Libya’s biggest oil field is being held hostage, but even that won’t boost prices

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Natasha Turak

Source: Libya’s biggest oil field is being held hostage, but even that won’t boost prices

  • The protest group, known as the Fezzan Rage Movement, shut down the El Sharara oil field in Libya’s impoverished southwest earlier this month with the help of security personnel the Petroleum Facilities Guard, a militia known for its clashes with the Islamic State.
  • The movement of tribesmen is demanding better services from the government, which it claims has marginalized those living in Libya’s south.
  • Oil prices have fallen some 30 percent since hitting year-highs in October on concerns of global oversupply and slowing demand growth.

Libya’s state-owned National Oil Corporation (NOC) declared force majeure on operations at its biggest oilfield late Monday night amid a stand-off with armed protesters, expecting a loss of 315,000 barrels per day (bpd) for the OPEC member.

The protest group, known as the Fezzan Rage Movement, shut down the El Sharara oil field in Libya’s impoverished southwest earlier this month with the help of security personnel the Petroleum Facilities Guard, a militia known for its clashes with the Islamic State. The movement of tribesmen is demanding better services, health sector support, monetary stimulus for the southern region and better protection from the government, which it claims has marginalized those living in Libya’s south.

But while oil prices saw a slight rebound of about 2 percent one week ago on news of the shutdown,
crude output from the U.S. is so high
it’s practically drowned out what would otherwise be a notable disruption in the oil market. Brent crude was trading at 58.54 at 2 p.m. London time on Tuesday, down 1.8 percent on the previous day.

“In terms of the impact on prices, at present it is struggling to overturn the prevailing bearish bias,” Stephen Brennock of PVM Oil Associates told CNBC on Tuesday. However, he noted, “any further unexpected outages could inject some much needed bullish impetus into the oil complex.”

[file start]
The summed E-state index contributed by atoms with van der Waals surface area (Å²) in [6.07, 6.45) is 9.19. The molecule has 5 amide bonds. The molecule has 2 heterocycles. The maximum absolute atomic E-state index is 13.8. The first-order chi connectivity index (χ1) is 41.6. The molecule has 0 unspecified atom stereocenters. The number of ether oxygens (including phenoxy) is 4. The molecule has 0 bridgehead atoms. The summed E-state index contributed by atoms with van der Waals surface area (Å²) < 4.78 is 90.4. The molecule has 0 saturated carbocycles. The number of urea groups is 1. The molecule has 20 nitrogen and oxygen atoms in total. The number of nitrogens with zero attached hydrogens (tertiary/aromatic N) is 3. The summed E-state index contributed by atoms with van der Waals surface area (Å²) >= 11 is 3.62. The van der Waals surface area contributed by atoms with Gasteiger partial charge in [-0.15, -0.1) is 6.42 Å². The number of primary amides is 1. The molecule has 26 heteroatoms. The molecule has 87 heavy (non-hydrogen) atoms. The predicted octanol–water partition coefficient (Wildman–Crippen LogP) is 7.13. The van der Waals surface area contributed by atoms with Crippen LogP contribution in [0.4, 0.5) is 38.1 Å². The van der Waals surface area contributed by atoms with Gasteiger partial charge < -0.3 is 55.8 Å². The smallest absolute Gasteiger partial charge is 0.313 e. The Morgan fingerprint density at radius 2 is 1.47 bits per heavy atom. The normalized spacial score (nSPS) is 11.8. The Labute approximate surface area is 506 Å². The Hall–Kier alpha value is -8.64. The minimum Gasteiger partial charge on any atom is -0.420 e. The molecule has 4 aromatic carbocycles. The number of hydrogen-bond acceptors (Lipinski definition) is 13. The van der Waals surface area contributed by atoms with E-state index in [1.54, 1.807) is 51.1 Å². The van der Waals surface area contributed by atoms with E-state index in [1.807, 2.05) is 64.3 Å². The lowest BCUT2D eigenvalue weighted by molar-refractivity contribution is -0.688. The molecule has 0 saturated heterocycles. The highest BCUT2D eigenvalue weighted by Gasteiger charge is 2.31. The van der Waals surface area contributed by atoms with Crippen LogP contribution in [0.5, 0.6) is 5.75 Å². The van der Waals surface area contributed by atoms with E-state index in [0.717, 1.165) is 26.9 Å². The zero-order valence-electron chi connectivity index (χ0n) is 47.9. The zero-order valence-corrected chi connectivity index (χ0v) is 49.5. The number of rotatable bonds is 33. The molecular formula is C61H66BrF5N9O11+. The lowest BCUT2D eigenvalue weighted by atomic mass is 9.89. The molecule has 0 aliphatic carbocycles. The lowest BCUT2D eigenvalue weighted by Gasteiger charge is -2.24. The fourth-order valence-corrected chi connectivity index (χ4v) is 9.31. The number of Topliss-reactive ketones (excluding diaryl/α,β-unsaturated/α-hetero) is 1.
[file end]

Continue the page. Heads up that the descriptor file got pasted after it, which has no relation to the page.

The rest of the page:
Oil prices have fallen some 30 percent since hitting year-highs in October on concerns of global oversupply and slowing demand growth. The Energy Information Agency (EIA) projects U.S. shale oil output to top 8 million bpd by the year’s end and
average a record 12.06 million bpd
in 2019.

While the crisis does heighten geopolitical risk, said Ehsan Khoman, head of Middle East and North Africa research at MUFG, “markets remained focused on the more structural concerns that U.S. oil production growth is well north of, and expected to stay, above global demand growth heading into 2019.”

Libya’s NOC said that production at El Sharara will only restart after “alternative security arrangements,” the Monday statement said, without elaborating.

‘Security backdrop remains tense’

The North African country of 6.4 million has been struggling to rebuild its energy industry since its 2011 revolution that ousted longtime leader Moammar Gadhafi and the ensuing collapse in central power.

Exempt from OPEC’s supply cut agreements due to its civil conflict,
Libya was enjoying its highest output levels
in five years in the latter half of 2018. Production reached 1.28 million bpd as reported in November, up from roughly 500,000 bpd the previous June.

But the latest supply disruption shouldn’t come as a surprise, regional analysts say, citing the crisis as a timely reminder that this fragile recovery shouldn’t be taken for granted.

“The truth of the matter is that the security backdrop remains tense,” PVM’s Brennock said. Numerous armed factions still grapple for control and a cut of Libya’s oil wealth in an environment where the internationally recognized government in the country’s west is ignored by a separate, yet powerful, independent government in its east. In September, IS militants attacked the NOC headquarters in Tripoli, killing two people.

“Libya’s political landscape therefore remains deeply divided and the country continues to be a tinderbox for conflict,” Brennock continued. “This is hardly conducive for a sustained recovery in oil production. In short, Libya remains a hotspot of uncertainty and conditions are ripe for further disruptions.”

Earlier this month NOC warned of “devastating consequences” of a production shutdown to both the southern region and Libya’s economy as a whole, local newspaper the Libyan Observer reported. But it has thus far refused to pay a “ransom” to the protesters, saying it would set a dangerous precedent to Libya’s many other armed groups and endanger yet more oil production facilities.

“We have decided to close the oilfield in Ubari until our demands are materialized,” the Fezzan Rage Movement’s representatives said in a statement last week, referring to the area where the El Sharara field is located.

“If not, we will close El Feel oilfield as well. Our demands are on the tables of Libyan governments.” The nearby El Feel oilfield remains operational for now, with production of about 70,000 bpd.